As the (criminal) President of the United States, you receive superpowers, fail to fight off an alien invasion, and end up exploring a simulation of your giant home city of Steelport where you must rescue your pals from their own personal hells.
The plot may have made less sense than a mumbling monkey with a mouthful of marbles, but Hideo Kojima’s swansong was a masterpiece of layered open world mechanics.
In its twin deserts of Afghanistan and Angola, your character Big Boss has a range of objectives to achieve. He traverses these areas on foot, horseback, or in a variety of ground vehicles. You can take either lethal or non-lethal weapons, and a variety of strange AI companions.
The world itself is believably bleak, weather-torn and heavily-guarded. Uniquely, it learns from your behaviour – overuse a particular tactic, and enemies will adapt. For example, rely too much on headshots and they’ll start to wear metal helmets.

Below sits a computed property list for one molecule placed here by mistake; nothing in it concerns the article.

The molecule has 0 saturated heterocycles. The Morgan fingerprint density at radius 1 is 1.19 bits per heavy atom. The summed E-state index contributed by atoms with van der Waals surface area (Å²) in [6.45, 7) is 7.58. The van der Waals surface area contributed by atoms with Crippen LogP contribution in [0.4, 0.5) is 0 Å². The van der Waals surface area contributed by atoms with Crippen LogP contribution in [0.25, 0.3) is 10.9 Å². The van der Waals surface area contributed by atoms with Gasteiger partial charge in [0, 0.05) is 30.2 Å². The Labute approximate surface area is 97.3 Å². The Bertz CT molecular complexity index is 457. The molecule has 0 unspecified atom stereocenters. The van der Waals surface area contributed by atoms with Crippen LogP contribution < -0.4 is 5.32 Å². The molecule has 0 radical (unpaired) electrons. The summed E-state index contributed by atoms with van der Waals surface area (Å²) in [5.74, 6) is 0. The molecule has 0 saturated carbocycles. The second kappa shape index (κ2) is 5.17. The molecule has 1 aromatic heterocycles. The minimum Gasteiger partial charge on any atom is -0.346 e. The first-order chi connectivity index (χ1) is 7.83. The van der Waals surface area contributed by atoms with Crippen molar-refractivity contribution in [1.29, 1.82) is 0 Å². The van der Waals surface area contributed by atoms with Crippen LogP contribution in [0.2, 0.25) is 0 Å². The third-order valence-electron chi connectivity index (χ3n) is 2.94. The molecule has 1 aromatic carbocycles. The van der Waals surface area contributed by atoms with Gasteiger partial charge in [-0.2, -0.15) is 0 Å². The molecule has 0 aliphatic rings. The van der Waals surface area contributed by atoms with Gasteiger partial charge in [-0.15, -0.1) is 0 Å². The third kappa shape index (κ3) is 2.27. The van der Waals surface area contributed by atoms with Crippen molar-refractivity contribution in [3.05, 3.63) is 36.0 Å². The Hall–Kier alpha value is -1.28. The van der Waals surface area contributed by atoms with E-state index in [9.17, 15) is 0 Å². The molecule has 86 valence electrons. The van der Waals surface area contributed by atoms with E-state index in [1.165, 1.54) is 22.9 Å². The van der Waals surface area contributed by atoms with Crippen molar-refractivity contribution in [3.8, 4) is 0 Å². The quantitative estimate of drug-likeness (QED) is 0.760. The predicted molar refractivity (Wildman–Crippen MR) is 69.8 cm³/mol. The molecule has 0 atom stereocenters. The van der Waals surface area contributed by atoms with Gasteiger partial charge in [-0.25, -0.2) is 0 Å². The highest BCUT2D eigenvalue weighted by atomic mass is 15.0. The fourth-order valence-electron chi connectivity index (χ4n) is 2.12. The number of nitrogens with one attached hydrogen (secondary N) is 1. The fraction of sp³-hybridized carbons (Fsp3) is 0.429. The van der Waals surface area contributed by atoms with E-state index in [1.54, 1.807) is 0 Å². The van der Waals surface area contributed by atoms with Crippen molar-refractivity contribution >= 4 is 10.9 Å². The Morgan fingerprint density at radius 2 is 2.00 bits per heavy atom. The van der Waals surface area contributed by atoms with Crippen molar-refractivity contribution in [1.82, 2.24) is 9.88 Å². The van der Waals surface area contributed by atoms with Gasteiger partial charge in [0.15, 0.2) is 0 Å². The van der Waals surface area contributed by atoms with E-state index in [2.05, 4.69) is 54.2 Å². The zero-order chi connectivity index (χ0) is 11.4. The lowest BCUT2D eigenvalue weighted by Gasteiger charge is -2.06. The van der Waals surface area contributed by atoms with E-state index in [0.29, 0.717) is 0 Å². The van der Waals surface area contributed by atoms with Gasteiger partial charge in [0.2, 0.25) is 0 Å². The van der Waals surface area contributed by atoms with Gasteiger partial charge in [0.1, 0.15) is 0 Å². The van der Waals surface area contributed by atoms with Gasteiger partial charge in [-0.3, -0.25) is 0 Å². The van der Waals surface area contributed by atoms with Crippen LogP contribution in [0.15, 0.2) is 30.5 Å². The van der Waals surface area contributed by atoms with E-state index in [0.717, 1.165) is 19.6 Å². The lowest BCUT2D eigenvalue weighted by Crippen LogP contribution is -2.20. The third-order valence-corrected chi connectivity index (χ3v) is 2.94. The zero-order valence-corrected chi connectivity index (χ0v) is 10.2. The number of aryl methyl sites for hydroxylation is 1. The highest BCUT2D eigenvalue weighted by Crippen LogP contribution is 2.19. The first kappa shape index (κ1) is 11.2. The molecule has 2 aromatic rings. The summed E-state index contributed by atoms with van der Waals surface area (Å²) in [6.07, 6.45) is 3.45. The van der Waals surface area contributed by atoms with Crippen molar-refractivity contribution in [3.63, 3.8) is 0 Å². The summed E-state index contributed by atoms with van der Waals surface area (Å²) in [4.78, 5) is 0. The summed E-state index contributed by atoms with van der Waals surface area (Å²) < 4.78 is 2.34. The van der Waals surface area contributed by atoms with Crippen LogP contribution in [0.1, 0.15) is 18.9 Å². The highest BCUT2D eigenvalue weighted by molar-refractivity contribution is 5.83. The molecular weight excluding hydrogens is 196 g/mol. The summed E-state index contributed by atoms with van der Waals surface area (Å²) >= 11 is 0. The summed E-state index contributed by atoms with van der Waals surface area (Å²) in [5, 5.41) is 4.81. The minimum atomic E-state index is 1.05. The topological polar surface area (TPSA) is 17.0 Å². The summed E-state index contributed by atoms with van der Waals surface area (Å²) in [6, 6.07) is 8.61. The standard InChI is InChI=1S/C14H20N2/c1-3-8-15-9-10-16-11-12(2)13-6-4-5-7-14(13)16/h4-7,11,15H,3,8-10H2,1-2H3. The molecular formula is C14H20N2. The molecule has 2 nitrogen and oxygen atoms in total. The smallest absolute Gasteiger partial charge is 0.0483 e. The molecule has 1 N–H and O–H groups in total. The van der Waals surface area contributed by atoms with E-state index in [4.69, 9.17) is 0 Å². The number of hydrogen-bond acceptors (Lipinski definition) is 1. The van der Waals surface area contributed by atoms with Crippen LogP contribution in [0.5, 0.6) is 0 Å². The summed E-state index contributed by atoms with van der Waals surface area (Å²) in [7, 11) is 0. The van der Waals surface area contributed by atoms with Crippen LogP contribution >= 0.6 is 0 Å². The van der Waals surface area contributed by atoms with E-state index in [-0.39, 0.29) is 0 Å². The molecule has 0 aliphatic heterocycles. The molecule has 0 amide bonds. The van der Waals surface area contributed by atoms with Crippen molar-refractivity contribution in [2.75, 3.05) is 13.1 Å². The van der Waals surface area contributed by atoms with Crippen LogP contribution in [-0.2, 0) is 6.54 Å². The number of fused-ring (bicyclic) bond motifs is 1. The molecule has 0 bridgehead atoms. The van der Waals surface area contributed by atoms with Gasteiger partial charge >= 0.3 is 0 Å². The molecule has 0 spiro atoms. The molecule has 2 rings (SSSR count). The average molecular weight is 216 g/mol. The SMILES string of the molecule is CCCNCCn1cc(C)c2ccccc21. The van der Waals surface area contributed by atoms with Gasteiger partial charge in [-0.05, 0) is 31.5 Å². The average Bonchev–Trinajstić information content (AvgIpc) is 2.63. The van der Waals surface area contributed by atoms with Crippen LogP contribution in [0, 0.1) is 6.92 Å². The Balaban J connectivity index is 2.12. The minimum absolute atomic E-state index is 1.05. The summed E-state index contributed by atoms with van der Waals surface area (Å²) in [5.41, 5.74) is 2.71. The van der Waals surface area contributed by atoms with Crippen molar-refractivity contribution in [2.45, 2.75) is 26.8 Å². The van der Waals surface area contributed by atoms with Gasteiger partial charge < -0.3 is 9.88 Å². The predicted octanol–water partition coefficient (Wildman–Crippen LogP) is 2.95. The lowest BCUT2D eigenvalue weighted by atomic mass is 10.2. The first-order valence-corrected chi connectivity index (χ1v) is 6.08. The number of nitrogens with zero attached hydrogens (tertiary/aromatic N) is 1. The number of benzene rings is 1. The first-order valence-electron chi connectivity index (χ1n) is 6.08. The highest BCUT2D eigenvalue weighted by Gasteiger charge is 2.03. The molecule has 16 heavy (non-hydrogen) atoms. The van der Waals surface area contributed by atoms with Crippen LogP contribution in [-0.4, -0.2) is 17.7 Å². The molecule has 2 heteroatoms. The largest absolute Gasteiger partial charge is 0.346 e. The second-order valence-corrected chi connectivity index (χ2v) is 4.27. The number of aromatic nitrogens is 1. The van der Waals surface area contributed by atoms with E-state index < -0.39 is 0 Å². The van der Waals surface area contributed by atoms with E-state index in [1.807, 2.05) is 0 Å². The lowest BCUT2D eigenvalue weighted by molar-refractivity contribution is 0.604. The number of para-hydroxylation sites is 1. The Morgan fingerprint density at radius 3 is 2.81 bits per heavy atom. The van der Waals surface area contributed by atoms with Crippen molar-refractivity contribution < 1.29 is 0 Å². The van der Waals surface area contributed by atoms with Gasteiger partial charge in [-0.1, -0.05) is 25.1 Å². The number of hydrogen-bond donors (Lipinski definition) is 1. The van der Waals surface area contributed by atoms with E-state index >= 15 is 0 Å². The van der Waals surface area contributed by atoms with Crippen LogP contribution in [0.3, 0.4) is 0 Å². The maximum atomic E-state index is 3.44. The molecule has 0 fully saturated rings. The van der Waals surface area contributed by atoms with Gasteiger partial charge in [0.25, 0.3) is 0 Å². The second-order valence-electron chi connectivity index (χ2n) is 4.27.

Away from the frontline, you can develop Big Boss’ base, by building new facilities and airlifting enemy soldiers, prisoners, resources, vehicles, animals and anything else you want to from the battlefield.
Klei’s indie survival horror game takes the drawing style of Edward Gorey, the twisted monstrosities of the Binding of Isaac, and the crafting mechanics of Minecraft and creates an unholy, dark 2D world for players to explore. Suffice to say, it’s a joy.
As players explore the world, they encounter (and die at the appendages of) its various flora and fauna. Eventually, the player might have enough knowledge to not die from starvation, not to be eaten by monsters, not to die of thirst… and then they might learn how to survive winter.
Beyond that, Don’t Starve has tremendous replay value from unlockable characters, the Together expansion that allows for multiplayer survival, and the Shipwrecked expansion which introduces a whole new area to be eaten by monsters in.
The inaccessible indie open world game par excellence, Dwarf Fortress' world is open in space, but more importantly in time. Before you even start playing, the game's engine generates thousands of years of history for its huge fantasy world, then narrows in on a tiny slice of its history and geography.